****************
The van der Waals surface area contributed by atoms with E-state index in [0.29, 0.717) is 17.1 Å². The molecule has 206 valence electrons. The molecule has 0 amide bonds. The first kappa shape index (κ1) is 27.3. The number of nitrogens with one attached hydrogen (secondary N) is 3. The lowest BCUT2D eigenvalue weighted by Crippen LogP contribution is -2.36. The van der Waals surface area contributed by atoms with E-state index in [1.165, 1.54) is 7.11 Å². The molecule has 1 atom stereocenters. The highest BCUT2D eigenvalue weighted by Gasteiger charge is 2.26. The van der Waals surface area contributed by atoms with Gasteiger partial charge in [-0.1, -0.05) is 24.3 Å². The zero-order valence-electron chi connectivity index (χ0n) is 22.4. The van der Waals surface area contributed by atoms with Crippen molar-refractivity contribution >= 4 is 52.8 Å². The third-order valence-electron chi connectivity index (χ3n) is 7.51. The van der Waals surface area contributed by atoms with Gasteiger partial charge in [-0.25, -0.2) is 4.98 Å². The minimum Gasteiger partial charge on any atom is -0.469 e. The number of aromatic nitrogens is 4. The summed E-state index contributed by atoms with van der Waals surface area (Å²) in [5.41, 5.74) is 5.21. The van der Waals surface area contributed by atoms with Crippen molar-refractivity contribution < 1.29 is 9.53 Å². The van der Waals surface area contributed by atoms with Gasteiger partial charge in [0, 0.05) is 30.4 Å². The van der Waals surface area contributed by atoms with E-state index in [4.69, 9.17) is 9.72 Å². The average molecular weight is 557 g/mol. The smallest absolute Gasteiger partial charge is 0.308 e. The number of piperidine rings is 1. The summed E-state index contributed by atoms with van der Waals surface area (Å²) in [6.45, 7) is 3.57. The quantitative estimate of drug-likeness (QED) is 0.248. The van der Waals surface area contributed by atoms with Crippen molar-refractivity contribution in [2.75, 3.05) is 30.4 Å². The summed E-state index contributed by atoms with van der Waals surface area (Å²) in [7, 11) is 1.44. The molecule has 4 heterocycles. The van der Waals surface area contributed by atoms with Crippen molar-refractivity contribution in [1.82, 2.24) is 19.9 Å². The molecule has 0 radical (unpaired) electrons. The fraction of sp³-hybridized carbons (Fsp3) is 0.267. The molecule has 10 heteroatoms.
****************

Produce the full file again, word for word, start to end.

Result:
The van der Waals surface area contributed by atoms with E-state index in [0.29, 0.717) is 17.1 Å². The molecule has 206 valence electrons. The molecule has 0 amide bonds. The first kappa shape index (κ1) is 27.3. The number of nitrogens with one attached hydrogen (secondary N) is 3. The lowest BCUT2D eigenvalue weighted by Crippen LogP contribution is -2.36. The van der Waals surface area contributed by atoms with E-state index in [1.165, 1.54) is 7.11 Å². The molecule has 1 atom stereocenters. The highest BCUT2D eigenvalue weighted by Gasteiger charge is 2.26. The van der Waals surface area contributed by atoms with Gasteiger partial charge in [-0.1, -0.05) is 24.3 Å². The zero-order valence-electron chi connectivity index (χ0n) is 22.4. The van der Waals surface area contributed by atoms with Crippen molar-refractivity contribution >= 4 is 52.8 Å². The third-order valence-electron chi connectivity index (χ3n) is 7.51. The van der Waals surface area contributed by atoms with Gasteiger partial charge in [-0.25, -0.2) is 4.98 Å². The minimum Gasteiger partial charge on any atom is -0.469 e. The number of aromatic nitrogens is 4. The summed E-state index contributed by atoms with van der Waals surface area (Å²) in [5.41, 5.74) is 5.21. The van der Waals surface area contributed by atoms with Crippen molar-refractivity contribution < 1.29 is 9.53 Å². The van der Waals surface area contributed by atoms with Gasteiger partial charge in [0, 0.05) is 30.4 Å². The van der Waals surface area contributed by atoms with E-state index in [4.69, 9.17) is 9.72 Å². The average molecular weight is 557 g/mol. The smallest absolute Gasteiger partial charge is 0.308 e. The number of piperidine rings is 1. The summed E-state index contributed by atoms with van der Waals surface area (Å²) in [6.45, 7) is 3.57. The quantitative estimate of drug-likeness (QED) is 0.248. The van der Waals surface area contributed by atoms with Crippen molar-refractivity contribution in [2.75, 3.05) is 30.4 Å². The summed E-state index contributed by atoms with van der Waals surface area (Å²) in [7, 11) is 1.44. The molecule has 4 heterocycles. The van der Waals surface area contributed by atoms with Crippen molar-refractivity contribution in [1.82, 2.24) is 19.9 Å². The molecule has 0 radical (unpaired) electrons. The fraction of sp³-hybridized carbons (Fsp3) is 0.267. The molecule has 10 heteroatoms.